The 2012 tragedy at Sandy Hook Elementary School taught many hard lessons, chief among them to not to turn a blind eye or deaf ear to young people exhibiting severe emotional problems.

The murder of 20 young children, six staff members and the killer’s mother showed that such a tragedy could happen anywhere and is not limited to someone else’s back yard.

Nice communities are not immune — nor are poor and disadvantaged ones — to what is now recognized as a pressing national crisis: dealing with people’s emotional issues.

Boys & Girls Village, a statewide leader in providing mental health treatment, permanency planning and educational services to Connecticut’s most vulnerable youth and their families, has locations in Milford and Bridgeport/Black Rock.

A $2,160,000 grant from the state of Connecticut’s Nonprofit Grant Program will fund a new facility for Boys & Girls Village that can accommodate sophisticated programming for severely at risk children and families by improving its Milford facilities.

The grant is the largest in the third round of grants under the program, which is providing $15 million to 34 non-profit agencies statewide.

“Boys & Girls Village has experienced unprecedented growth, developing innovative programs and services to better meet the changing needs of the children and families we serve,” said Dr. Steven M. Kant of Easton, president and CEO. “This grant will allow Boys & Girls Village to expand much-needed services and reflects a model of partnership between the governor’s office, our area legislators, key state agencies such as the Department of Children and Families, and the community in order to advance the health and care for Connecticut’s children and families.”

Boys & Girls Village has 225 staff members and about 400 kids in care, the vast majority of whom live in the community, either at home or in foster care. The children hail from 50 Connecticut towns and cities, three-quarters of them from Fairfield County and two-thirds from Bridgeport.

“Behavioral health for kids is coming to the forefront,” Kant said. “Generally what we’re doing is focusing on behavioral health services for extremely vulnerable youth. Sadly, there is a tremendous need.”

The youth they treat have experienced severe trauma, abuse and neglect, and the majority come from extremely disadvantaged socio-economic conditions, although not all of them do.

The old model of keeping kids in institutions or sending them out of state has been replaced with a number of innovative projects by the Department of Children and Families, including special education and in-home visits several times a week for kids with severe behavioral problems, he said.

DCF Commissioner Joette Katz, a former state Supreme Court justice from Fairfield, has the vision to work closely with disengaged youth in as normative a situation as possible while they are living at home or in foster care, he said..

“The bond money will play a significant role and is critical in our being able to continue these efforts,” Kant said.

The current Milford facilities include the Charles F. Hayden therapeutic day school, a 16-bed children’s psychiatric care unit, a 12-bed residential treatment program for boys, in-home treatment and family reunification programs, and the agency’s administrative offices.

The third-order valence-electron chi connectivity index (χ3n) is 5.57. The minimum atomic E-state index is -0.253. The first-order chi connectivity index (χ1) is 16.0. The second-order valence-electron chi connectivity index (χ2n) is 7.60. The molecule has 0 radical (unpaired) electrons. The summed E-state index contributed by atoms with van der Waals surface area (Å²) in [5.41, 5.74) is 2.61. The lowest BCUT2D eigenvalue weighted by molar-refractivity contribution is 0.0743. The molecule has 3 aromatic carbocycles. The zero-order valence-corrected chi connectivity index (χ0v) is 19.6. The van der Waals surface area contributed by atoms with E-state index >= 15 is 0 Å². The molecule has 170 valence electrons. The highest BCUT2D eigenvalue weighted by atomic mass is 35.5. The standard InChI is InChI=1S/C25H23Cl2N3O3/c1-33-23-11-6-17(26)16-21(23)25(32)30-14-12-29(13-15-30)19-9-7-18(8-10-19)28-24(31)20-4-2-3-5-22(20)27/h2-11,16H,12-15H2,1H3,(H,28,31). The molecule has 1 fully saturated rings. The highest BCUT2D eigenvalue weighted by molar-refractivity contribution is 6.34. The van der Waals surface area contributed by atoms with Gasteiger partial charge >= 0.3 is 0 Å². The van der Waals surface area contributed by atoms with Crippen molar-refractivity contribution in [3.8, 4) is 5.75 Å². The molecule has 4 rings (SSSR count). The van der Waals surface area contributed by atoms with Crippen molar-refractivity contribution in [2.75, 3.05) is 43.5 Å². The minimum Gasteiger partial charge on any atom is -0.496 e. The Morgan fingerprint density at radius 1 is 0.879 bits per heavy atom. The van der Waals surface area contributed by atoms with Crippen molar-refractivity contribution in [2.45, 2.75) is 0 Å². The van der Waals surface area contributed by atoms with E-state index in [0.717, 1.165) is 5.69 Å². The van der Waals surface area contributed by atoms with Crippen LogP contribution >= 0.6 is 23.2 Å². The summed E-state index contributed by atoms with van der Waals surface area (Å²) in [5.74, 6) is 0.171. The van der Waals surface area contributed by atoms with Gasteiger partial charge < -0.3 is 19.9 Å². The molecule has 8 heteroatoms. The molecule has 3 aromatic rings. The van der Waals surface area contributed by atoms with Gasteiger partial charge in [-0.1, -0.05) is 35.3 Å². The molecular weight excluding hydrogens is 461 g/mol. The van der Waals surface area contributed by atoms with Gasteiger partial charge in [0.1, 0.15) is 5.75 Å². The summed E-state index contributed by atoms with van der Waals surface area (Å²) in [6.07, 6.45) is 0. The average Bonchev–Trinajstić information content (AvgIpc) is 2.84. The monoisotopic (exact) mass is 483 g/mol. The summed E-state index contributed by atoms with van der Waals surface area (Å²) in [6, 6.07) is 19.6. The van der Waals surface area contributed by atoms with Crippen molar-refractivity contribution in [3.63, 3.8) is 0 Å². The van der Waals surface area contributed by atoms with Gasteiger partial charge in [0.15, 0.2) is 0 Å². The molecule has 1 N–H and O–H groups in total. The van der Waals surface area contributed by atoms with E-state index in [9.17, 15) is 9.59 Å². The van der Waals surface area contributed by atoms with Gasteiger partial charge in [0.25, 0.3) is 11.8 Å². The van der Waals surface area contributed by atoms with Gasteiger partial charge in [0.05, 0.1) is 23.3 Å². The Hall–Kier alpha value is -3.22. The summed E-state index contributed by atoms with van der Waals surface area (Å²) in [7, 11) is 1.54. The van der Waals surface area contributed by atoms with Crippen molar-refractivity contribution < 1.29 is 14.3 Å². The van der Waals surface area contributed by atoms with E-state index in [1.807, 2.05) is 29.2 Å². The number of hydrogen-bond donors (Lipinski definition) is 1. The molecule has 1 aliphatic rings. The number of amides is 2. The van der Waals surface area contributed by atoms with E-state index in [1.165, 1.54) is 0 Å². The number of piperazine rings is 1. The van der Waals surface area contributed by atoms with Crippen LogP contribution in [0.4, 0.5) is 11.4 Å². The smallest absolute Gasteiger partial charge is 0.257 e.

The Charles F. Hayden School has more than doubled its student population over the last two years, now serving students from more than 30 Connecticut communities. The school is hoping to expand its 11th grade and add a 12th grade curriculum in the near future.

Boys & Girls Village recently began a new Work to Learn Program for youth ages 16 -21 that supports the ability of at-risk youth to achieve economic self-sufficiency and resiliency.

Program participants receive extensive coaching and use their skill sets in a structured environment to operate their own small businesses.

Boys & Girls Village’s successful application for state funding was one of a large number received for the highly competitive grant program. It was created by Gov. Dannel Malloy in 2013 to allow the state to invest in projects that will achieve new efficiencies and enhance the delivery of services.

"These organizations play an important role in our state, and we're proud to partner with and support them," Malloy said. "It's our goal to help organizations focus on what they do best — getting services to those who need them most."

Kant said the bonding money for capital projects is instrumental in carrying out the vision of treating severely at-risk kids in the community and demonstrates “a great partnership between the state and a private nonprofit organization that has seen double-digit growth in the past two or three years.”

Kant is a child psychiatrist and is married to Dr. Joanne Kant, an obstetrician and gynecologist at the Alliance for Women's Health in Bridgeport. She is also the president of the Easton Arts Council and a singer. They have lived in Easton for 29 years and have two grown children.

Boys & Girls Village Inc. has been a provider of behavioral health, educational and permanency planning services for at-risk youth and their families for 74 years.

It offers family-centered services and evidenced-based treatment approaches to help children heal, learn and grow. Learn more at bgvillage.org.